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  #21  
Old 02-06-2007, 11:39 AM
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I'd probably buy a TL safe next time... you know when the larger safes have feet or wheels, that you need a forklift to lift it up because a few guys aren't going to tilt it into the back of a truck.

maybe there will never be a next time...kind of reminds me of mechanic rollaway boxes. some guys like the big display which requires flat bed tow truck to move and others prefer to have to modest or small boxes so they can empty them out some and pickup truck haul them home. guess it depends on how much a guy job shops.
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Old 02-08-2007, 11:11 AM
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If you are going for a TL rated safe because of the weight then you should reconsider. A non TL safe that is bolted to the floor would prevent a pickup truck getaway just as effectively.
One significant drawback on TL safes is that non that I know of come with fireproofing. So you are purchasing a very good oven (metal mass) that is sure to cook everything until its well done.
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Old 02-08-2007, 7:29 PM
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Quote:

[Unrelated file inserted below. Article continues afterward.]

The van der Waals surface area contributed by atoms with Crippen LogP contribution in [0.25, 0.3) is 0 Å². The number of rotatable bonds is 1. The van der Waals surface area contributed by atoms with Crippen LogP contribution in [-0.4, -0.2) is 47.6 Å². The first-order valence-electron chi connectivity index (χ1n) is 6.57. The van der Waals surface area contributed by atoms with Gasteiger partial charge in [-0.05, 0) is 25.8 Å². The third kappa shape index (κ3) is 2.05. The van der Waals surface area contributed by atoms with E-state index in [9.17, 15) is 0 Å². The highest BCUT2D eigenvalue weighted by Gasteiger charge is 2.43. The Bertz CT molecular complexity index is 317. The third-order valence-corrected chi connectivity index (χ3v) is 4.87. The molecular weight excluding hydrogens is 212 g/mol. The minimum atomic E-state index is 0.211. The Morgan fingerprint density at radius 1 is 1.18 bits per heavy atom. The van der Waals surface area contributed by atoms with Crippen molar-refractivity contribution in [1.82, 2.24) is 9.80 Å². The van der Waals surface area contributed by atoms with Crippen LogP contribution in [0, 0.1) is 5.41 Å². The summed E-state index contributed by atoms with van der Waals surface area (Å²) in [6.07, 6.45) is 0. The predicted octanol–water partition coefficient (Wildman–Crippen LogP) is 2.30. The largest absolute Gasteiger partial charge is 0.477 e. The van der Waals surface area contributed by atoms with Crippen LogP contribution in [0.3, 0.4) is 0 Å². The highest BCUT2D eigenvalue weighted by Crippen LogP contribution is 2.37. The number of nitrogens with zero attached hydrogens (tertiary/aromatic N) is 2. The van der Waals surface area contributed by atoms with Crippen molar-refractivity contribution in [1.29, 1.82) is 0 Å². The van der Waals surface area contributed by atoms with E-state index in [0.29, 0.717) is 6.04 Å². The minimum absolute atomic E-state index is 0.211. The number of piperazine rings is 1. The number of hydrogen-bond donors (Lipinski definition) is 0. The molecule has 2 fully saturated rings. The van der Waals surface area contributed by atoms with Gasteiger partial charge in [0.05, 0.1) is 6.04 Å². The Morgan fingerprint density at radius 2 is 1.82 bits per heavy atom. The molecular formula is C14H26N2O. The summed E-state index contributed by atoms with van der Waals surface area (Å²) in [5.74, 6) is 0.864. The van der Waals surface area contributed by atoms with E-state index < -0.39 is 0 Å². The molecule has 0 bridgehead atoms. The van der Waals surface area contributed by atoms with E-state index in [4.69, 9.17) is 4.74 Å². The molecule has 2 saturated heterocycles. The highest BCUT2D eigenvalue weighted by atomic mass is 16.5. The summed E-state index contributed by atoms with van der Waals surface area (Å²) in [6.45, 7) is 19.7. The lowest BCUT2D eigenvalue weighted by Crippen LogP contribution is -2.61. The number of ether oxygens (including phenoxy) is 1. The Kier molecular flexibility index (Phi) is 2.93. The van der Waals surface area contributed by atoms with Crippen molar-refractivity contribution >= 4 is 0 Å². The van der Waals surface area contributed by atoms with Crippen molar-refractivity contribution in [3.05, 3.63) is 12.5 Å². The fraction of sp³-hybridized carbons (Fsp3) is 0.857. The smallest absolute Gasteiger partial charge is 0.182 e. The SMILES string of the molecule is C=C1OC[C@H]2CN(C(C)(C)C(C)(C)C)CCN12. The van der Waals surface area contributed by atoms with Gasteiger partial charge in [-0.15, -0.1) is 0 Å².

Originally Posted by Satex
One significant drawback on TL safes is that non that I know of come with fireproofing. So you are purchasing a very good oven (metal mass) that is sure to cook everything until its well done.
Quote:
Fire Protection

* Fire rated at 1550ºF for a period of 2 hours. Designed to maintain an interior temperature of less than 350°F.
* Massive 31/2" thick body encloses a high security fire resistant material to protect against intense fires.
Amsec Sierra RF6528 TL-30
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I've been saying that for years ...

There is no value at all complaining or analyzing or reading tea leaves to decide what these bills really mean or actually do; any bill with a chance to pass will be bad for gun owners.

The details only count after the Governor signs the bills.

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  #24  
Old 02-13-2007, 4:24 PM
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Default Grakken

When I was researching gun safes the 2 best buys for the money IMO were the Sturdy and Amsec models.

Similar but different, I had a friend who had the Sturdy - after he died it took 2 locksmiths 6 hours to drill the thing open. Sturdy is a smaller company than Amsec so it is not widely known how to break into them. They are well made and should resist the bolt attack you mention.

I think the Sturdy is a bit more expensive than the Amsec but it may be they give you more too. I won't get into the differences.

If I was going to break into either one I would cut a big square into the back or side - peeling off the outside sheet metal then I would pound out the cement mix (amsec) or tear out the fire blanket (sturdy) and then cut the inner liner and pull everythig out from there.

It would probably be faster to just take the entire safe away and open it somewhere else where I could make noise and take my time.

BTW I ended up buying a used safe of a diff. manufacturer.
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Old 02-14-2007, 8:33 AM
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Default tHANKS

For all your replies so far